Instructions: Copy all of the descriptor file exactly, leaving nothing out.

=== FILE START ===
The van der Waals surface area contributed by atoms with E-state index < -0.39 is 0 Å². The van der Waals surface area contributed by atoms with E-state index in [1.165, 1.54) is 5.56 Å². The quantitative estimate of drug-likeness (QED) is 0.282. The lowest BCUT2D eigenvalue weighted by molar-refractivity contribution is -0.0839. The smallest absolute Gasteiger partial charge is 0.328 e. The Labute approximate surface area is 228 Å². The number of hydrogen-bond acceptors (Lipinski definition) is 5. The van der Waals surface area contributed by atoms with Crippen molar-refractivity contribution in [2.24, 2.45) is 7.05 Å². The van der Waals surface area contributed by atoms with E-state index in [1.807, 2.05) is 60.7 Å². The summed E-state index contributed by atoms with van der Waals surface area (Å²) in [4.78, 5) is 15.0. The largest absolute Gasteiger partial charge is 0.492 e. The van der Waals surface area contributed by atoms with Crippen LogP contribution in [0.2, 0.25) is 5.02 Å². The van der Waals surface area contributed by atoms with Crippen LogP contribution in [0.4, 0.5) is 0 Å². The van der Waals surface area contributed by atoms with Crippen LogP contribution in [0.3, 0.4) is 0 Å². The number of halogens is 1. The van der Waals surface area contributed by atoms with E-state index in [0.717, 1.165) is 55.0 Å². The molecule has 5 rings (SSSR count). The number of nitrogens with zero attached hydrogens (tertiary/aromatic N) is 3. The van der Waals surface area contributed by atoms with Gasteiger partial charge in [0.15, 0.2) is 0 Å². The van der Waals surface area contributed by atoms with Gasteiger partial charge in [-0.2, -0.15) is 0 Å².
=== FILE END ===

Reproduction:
The van der Waals surface area contributed by atoms with E-state index < -0.39 is 0 Å². The van der Waals surface area contributed by atoms with E-state index in [1.165, 1.54) is 5.56 Å². The quantitative estimate of drug-likeness (QED) is 0.282. The lowest BCUT2D eigenvalue weighted by molar-refractivity contribution is -0.0839. The smallest absolute Gasteiger partial charge is 0.328 e. The Labute approximate surface area is 228 Å². The number of hydrogen-bond acceptors (Lipinski definition) is 5. The van der Waals surface area contributed by atoms with Crippen molar-refractivity contribution in [2.24, 2.45) is 7.05 Å². The van der Waals surface area contributed by atoms with E-state index in [1.807, 2.05) is 60.7 Å². The summed E-state index contributed by atoms with van der Waals surface area (Å²) in [4.78, 5) is 15.0. The largest absolute Gasteiger partial charge is 0.492 e. The van der Waals surface area contributed by atoms with Crippen LogP contribution in [0.2, 0.25) is 5.02 Å². The van der Waals surface area contributed by atoms with Crippen LogP contribution in [0.4, 0.5) is 0 Å². The van der Waals surface area contributed by atoms with Crippen LogP contribution in [0.3, 0.4) is 0 Å². The number of halogens is 1. The van der Waals surface area contributed by atoms with E-state index in [0.717, 1.165) is 55.0 Å². The molecule has 5 rings (SSSR count). The number of nitrogens with zero attached hydrogens (tertiary/aromatic N) is 3. The van der Waals surface area contributed by atoms with Gasteiger partial charge in [0.15, 0.2) is 0 Å². The van der Waals surface area contributed by atoms with Gasteiger partial charge in [-0.2, -0.15) is 0 Å².